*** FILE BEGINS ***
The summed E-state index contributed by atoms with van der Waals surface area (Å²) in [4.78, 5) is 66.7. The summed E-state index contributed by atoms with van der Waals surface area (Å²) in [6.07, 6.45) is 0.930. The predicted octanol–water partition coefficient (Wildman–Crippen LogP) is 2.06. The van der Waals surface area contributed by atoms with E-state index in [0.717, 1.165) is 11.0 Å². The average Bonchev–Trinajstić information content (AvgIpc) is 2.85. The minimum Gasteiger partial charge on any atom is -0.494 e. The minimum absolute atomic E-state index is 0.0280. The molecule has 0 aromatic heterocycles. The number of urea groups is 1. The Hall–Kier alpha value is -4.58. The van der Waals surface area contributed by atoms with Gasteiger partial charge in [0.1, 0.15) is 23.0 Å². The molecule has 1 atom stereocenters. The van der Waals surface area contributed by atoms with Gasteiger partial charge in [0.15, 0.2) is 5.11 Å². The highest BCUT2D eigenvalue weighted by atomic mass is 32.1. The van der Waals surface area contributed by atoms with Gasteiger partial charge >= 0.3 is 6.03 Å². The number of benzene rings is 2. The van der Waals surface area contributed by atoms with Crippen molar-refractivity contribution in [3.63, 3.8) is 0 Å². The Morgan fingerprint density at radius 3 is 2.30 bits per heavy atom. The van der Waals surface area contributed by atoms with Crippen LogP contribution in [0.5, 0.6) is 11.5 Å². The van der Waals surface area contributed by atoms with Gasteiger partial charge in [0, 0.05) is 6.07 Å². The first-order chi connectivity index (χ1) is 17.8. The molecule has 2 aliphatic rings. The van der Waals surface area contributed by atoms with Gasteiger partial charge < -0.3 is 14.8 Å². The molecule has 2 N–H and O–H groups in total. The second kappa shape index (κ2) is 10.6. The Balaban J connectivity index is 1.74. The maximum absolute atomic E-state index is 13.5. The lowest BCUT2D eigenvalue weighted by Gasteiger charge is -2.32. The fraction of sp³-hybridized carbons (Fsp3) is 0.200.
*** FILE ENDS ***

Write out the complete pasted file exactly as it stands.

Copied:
The summed E-state index contributed by atoms with van der Waals surface area (Å²) in [4.78, 5) is 66.7. The summed E-state index contributed by atoms with van der Waals surface area (Å²) in [6.07, 6.45) is 0.930. The predicted octanol–water partition coefficient (Wildman–Crippen LogP) is 2.06. The van der Waals surface area contributed by atoms with E-state index in [0.717, 1.165) is 11.0 Å². The average Bonchev–Trinajstić information content (AvgIpc) is 2.85. The minimum Gasteiger partial charge on any atom is -0.494 e. The minimum absolute atomic E-state index is 0.0280. The molecule has 0 aromatic heterocycles. The number of urea groups is 1. The Hall–Kier alpha value is -4.58. The van der Waals surface area contributed by atoms with Gasteiger partial charge in [0.1, 0.15) is 23.0 Å². The molecule has 1 atom stereocenters. The van der Waals surface area contributed by atoms with Gasteiger partial charge in [0.15, 0.2) is 5.11 Å². The highest BCUT2D eigenvalue weighted by atomic mass is 32.1. The van der Waals surface area contributed by atoms with Gasteiger partial charge >= 0.3 is 6.03 Å². The number of benzene rings is 2. The van der Waals surface area contributed by atoms with Crippen molar-refractivity contribution in [3.63, 3.8) is 0 Å². The Morgan fingerprint density at radius 3 is 2.30 bits per heavy atom. The van der Waals surface area contributed by atoms with Crippen LogP contribution in [0.5, 0.6) is 11.5 Å². The van der Waals surface area contributed by atoms with Gasteiger partial charge in [0, 0.05) is 6.07 Å². The first-order chi connectivity index (χ1) is 17.8. The molecule has 2 aliphatic rings. The van der Waals surface area contributed by atoms with Gasteiger partial charge < -0.3 is 14.8 Å². The molecule has 2 N–H and O–H groups in total. The second kappa shape index (κ2) is 10.6. The Balaban J connectivity index is 1.74. The maximum absolute atomic E-state index is 13.5. The lowest BCUT2D eigenvalue weighted by Gasteiger charge is -2.32. The fraction of sp³-hybridized carbons (Fsp3) is 0.200.